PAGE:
How do you find out if the software you are building is usable and useful for others? We’ve written this blog post about how to address this challenge! It is often easiest to try out the software when it’s been fully built, but this is also when any mistakes are most difficult to fix because so much has already been coded. This is a concern and a challenge for product managers, developers and UX designers alike. 

Users don’t care about your database access layer or your programming language. But they do care about how the software looks and behaves. In this post I demonstrate four methods to get feedback from users without having to first write all the code. These are: 

  • Sketching
  • Paper prototyping
  • Creating a part of the frontend only 
  • “Developing outside-in”, that is, quickly creating a running version of the software

The above list is in order of complexity and closeness to the finished product: Both sketching and paper prototyping do not require any code, and creating part of the frontend only requires some coding. “Developing outside-in” does not only need code, it actually builds upon code that you can (potentially) use to build the actual product.

With this said, let’s look at the first of the methods, Sketching and talking. 

Sketches and talking


Talking about your idea and concept is simple. You do not need any tools and can do it wherever you may be. However, when talking about how easy the software will be to use, it is very easy to talk about imagined results and intended impressions rather than how something appears to the user. You might say that users can “simply select an item” but this is literally easier said than done. It is also very easy to state things that turn out to be impossible: e.g. “the dialogue provides the information”, but the dialogue only fits one of the five sentences needed. Or “select one of the five buttons” when there would be only space for two. You need something more concrete, with easily usable constraints.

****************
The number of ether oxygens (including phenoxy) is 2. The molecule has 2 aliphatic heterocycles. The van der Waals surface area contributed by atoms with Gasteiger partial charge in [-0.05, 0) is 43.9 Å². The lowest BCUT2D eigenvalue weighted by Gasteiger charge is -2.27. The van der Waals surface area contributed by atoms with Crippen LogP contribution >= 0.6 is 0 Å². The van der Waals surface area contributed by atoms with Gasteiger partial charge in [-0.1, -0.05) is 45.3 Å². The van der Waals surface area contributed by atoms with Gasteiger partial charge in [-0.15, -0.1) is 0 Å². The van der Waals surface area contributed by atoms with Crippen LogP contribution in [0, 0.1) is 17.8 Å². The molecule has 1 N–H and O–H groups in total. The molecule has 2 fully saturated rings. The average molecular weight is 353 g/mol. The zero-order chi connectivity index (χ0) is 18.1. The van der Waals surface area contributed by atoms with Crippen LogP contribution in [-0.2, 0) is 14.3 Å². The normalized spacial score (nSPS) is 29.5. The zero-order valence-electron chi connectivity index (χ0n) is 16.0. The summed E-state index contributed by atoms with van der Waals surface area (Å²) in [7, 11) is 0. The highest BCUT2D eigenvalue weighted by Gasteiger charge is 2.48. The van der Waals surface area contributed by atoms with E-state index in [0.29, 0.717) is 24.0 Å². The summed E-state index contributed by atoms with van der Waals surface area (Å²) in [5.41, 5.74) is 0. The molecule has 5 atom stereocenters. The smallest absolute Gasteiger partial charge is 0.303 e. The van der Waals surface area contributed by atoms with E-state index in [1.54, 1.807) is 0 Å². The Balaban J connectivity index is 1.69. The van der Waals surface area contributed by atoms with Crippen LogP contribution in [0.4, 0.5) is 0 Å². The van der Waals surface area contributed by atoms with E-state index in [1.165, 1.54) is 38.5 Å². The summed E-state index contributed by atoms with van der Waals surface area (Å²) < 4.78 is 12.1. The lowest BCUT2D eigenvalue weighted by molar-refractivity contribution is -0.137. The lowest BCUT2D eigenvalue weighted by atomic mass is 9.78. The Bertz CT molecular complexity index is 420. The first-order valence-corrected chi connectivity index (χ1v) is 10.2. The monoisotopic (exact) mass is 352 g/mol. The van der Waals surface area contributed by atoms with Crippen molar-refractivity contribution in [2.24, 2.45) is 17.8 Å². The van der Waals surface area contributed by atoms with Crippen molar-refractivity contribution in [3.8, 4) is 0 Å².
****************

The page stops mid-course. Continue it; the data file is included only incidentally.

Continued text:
The simplest way to obtain useful feedback is to combine your explanations with simple sketches.

Draw rough sketches of how the interface would look and work. For me, a black marker and A5 paper works well. Sketches do not need to stand on their own, but should work with your explanations. The result will be similar to a storyboard that runs in parallel with your words.

Image of black writing on a white page showing Logo Search and a box and login written next to it. Underneath that, Available Tools is written and there are eight boxes under that three of them contain images, one of a gun, one of a hat, and one of a ladder

When creating sketches, you will probably notice problems as well as opportunities that were not as obvious when they were simply an idea. 

It is best to focus on a single feature or idea first; there is no need to sketch and explain everything. It’s better to start in a focussed way and iterate on it rather than do it all at once. 

When you have finished the sketches that illustrate the step-by-step use of a feature, it’s a good idea to show them to team members or potential users and walk them through the processes to show how the interaction with the software would work. Ask for feedback to find out if the feature makes sense and to find out if the interactions are intuitive and familiar. 

Note: If you first want to develop ideas within your team, try the Design Studio method, a way to collaboratively create and give feedback on designs.

Note: It is tempting to try out totally new ways to build interfaces, but often the most obvious solutions are the most intuitive for the users. This is because new interfaces are understood by using past experiences. Read more in Jef Raskin’s “Intuitive Equals Familiar”.

Simple prototypes, no code involved


You have ideas about how users can interact with your product. But, before you start coding, you want to test your designs and find out the strengths and problems of different approaches.


Build an interactive prototype from sketches, simulate interactions by acting as the computer and swap out parts of the interface.